close up of a stainless steel bathroom faucet mouth with water running out of it

What are Hard Water Stains and How do You Remove Them?

March 22 2018

What Are Hard Water Stains?

Hard water stains are stains left behind by hard water. But what is hard water? Hard water is water with a high mineral content. 9 out of 10 homes have some hard water content.

Hard water is actually quite harmless, but the visual effects can be quite displeasing. It usually appears as white crusty gunk.

Hard water stains leave behind a mineral residue that manifests itself differently in different parts of your home. For example:

  • Rust stains on toilets
  • Hardened mineral coating on faucets
  • Soap scum on shower wall tiles (your poor decorative accent tiles!)

Hard water stains have several different names (some of which correspond to certain affected areas of the home), including: hard water deposits, mineral deposits, lime scale, and mineral build-up.

How To Remove Hard Water Stains

Despite the name “hard water stains”, it’s actually not that hard to remove them!

There’s one simple, easy, cheap and effective method for removing hard water stains: white vinegar.

For scaly faucets or shower heads, just soak them in vinegar, and the stains are gone!

For hard water bathroom stains, just spray some undiluted vinegar on them.

How To Remove Tougher Hard Water Stains

You may have some hard water stains that are too tough to simply wipe away with vinegar. In this case, you’ll just need a bit more patience.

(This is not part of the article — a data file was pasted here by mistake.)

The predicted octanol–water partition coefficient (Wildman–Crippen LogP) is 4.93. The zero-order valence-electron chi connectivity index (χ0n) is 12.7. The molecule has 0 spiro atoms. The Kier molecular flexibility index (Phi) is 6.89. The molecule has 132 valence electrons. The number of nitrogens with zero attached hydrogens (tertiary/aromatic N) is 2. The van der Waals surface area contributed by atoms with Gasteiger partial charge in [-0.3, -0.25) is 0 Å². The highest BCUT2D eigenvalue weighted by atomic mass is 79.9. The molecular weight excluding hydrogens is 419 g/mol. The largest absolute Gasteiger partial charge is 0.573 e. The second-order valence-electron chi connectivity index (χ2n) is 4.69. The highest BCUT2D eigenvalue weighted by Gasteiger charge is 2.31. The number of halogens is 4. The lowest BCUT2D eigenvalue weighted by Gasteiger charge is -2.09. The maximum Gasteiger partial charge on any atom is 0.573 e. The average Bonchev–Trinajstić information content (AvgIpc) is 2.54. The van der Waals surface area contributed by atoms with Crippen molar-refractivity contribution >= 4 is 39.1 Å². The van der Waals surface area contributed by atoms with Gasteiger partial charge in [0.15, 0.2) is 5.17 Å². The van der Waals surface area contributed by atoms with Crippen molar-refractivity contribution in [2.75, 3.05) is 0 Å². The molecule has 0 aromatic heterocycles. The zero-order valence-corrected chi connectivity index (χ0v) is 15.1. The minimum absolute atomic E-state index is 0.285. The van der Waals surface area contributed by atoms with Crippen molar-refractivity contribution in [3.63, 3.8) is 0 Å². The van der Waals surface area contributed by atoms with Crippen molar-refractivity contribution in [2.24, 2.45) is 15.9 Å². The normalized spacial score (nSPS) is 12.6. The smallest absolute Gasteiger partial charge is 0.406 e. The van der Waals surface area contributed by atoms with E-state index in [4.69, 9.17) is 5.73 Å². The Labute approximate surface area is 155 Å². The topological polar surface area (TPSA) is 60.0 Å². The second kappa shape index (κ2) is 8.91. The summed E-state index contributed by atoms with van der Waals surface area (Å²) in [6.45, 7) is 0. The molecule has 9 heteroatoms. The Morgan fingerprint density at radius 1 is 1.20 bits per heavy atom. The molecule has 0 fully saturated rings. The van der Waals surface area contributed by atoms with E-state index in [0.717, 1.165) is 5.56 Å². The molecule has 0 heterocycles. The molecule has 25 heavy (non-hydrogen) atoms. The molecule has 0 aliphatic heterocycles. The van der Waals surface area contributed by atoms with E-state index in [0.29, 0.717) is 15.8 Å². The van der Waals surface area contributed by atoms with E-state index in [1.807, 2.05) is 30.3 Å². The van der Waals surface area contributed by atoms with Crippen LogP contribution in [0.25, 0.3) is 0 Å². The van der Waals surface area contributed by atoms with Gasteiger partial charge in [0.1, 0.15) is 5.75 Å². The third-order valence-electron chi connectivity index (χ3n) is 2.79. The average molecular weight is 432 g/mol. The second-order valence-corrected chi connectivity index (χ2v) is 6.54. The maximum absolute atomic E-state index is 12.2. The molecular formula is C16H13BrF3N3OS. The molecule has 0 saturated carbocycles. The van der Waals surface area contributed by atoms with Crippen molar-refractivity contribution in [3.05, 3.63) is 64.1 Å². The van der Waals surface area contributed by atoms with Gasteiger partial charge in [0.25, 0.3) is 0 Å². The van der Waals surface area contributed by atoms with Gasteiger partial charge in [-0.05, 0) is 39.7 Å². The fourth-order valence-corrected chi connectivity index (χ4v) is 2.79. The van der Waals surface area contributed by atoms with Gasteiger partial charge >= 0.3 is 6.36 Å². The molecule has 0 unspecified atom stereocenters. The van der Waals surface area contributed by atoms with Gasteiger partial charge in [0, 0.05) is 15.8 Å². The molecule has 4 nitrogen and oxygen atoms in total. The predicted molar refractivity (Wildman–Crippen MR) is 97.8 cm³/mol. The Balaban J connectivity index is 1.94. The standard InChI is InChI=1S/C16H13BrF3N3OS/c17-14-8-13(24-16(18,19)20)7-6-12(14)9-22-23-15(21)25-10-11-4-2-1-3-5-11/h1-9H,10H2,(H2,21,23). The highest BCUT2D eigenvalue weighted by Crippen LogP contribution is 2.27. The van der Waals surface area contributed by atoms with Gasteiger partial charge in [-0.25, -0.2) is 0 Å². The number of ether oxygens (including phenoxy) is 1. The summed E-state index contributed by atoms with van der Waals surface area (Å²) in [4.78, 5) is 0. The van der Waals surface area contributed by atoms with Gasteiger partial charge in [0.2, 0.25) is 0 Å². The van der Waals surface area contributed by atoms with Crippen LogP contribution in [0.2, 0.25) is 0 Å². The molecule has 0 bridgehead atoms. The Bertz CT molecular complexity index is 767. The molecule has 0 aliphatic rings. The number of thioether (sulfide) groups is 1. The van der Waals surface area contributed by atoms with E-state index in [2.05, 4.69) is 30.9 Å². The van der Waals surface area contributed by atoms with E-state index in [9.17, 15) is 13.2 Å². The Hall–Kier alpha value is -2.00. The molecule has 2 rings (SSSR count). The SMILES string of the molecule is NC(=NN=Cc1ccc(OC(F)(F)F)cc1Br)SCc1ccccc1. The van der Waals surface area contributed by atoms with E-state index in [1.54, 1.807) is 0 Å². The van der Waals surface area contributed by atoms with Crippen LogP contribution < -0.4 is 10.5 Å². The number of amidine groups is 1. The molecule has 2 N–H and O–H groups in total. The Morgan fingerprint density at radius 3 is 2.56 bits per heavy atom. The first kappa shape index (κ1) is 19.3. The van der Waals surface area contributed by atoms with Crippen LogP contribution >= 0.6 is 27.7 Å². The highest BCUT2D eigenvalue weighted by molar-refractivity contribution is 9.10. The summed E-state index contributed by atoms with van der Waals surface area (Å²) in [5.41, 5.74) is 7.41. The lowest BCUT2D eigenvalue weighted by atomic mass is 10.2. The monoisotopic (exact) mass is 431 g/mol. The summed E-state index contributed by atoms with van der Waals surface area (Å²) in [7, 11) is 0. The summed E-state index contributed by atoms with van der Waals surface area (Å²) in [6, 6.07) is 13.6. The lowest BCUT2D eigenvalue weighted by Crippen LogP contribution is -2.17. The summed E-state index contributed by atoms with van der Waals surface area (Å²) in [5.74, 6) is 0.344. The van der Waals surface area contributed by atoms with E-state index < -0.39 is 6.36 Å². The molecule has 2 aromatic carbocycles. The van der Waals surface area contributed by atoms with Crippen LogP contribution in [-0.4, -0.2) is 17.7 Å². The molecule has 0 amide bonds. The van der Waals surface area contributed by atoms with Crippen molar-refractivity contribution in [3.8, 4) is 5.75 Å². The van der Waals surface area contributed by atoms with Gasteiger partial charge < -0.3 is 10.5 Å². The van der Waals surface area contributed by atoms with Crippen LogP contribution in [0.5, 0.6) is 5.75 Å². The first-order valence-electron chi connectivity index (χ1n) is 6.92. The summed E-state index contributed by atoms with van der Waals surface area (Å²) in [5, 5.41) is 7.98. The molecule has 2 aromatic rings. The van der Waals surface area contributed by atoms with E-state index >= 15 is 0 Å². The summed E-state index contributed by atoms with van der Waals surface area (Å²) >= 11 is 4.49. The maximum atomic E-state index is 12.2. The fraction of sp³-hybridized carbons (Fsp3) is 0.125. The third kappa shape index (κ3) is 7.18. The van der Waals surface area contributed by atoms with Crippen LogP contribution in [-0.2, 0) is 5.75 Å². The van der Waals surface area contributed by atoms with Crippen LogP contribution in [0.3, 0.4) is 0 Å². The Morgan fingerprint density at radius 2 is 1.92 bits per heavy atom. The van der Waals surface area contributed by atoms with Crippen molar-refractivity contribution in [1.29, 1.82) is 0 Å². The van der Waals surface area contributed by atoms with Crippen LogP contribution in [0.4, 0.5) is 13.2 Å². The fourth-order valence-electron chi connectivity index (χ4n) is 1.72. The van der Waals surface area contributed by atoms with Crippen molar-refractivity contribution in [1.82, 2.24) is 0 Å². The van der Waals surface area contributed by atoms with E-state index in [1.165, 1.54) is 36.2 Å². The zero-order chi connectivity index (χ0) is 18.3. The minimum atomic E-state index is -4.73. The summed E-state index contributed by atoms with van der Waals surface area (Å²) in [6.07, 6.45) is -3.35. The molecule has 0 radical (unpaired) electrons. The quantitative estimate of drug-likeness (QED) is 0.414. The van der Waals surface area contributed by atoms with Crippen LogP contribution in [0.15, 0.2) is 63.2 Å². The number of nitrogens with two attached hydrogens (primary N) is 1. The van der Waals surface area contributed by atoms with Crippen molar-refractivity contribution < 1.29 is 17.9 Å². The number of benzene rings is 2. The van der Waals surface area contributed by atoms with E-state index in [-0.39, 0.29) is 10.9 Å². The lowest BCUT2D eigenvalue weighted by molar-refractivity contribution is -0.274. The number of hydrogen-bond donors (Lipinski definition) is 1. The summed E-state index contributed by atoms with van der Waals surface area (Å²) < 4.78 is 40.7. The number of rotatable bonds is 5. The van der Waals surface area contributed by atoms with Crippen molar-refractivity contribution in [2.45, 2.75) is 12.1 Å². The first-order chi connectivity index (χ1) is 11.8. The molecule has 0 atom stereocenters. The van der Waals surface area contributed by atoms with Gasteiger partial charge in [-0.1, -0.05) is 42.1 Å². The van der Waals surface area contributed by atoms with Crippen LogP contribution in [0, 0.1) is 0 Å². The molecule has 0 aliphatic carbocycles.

It doesn’t matter how long the stains have been there; this method should always work regardless.

There isn’t much scrubbing involved with this method. The vinegar will do most of the work.

So, here’s how to remove tough hard water stains with white vinegar:

  1. Soak a rag in the white vinegar
  2. Wrap the rag around the affected area
  3. Leave the rag for a minimum of one hour. Add more vinegar to the rag to keep it wet if necessary.
  4. When the gunk is gone or loosened up enough, use another rag to clean and wipe away the residue.

What About Chemical Cleaners?

Household chemical cleaners can still do the job, but using white vinegar is much cheaper and better for the environment.

Be careful with abrasive cleaners, as they can scratch the surface of your plumbing fixtures, bathtub and sink.

If you have a commercial cleaner lying around and want to use that, make sure it contains sequestrants such as: hydroxyacetic, phosphoric, or hydrochloric acids. These acids will capture and erase the minerals in the hard water stains.

That’s all you need to know! You are now armed and ready to keep your kitchen and bathroom squeaky clean and stain free!

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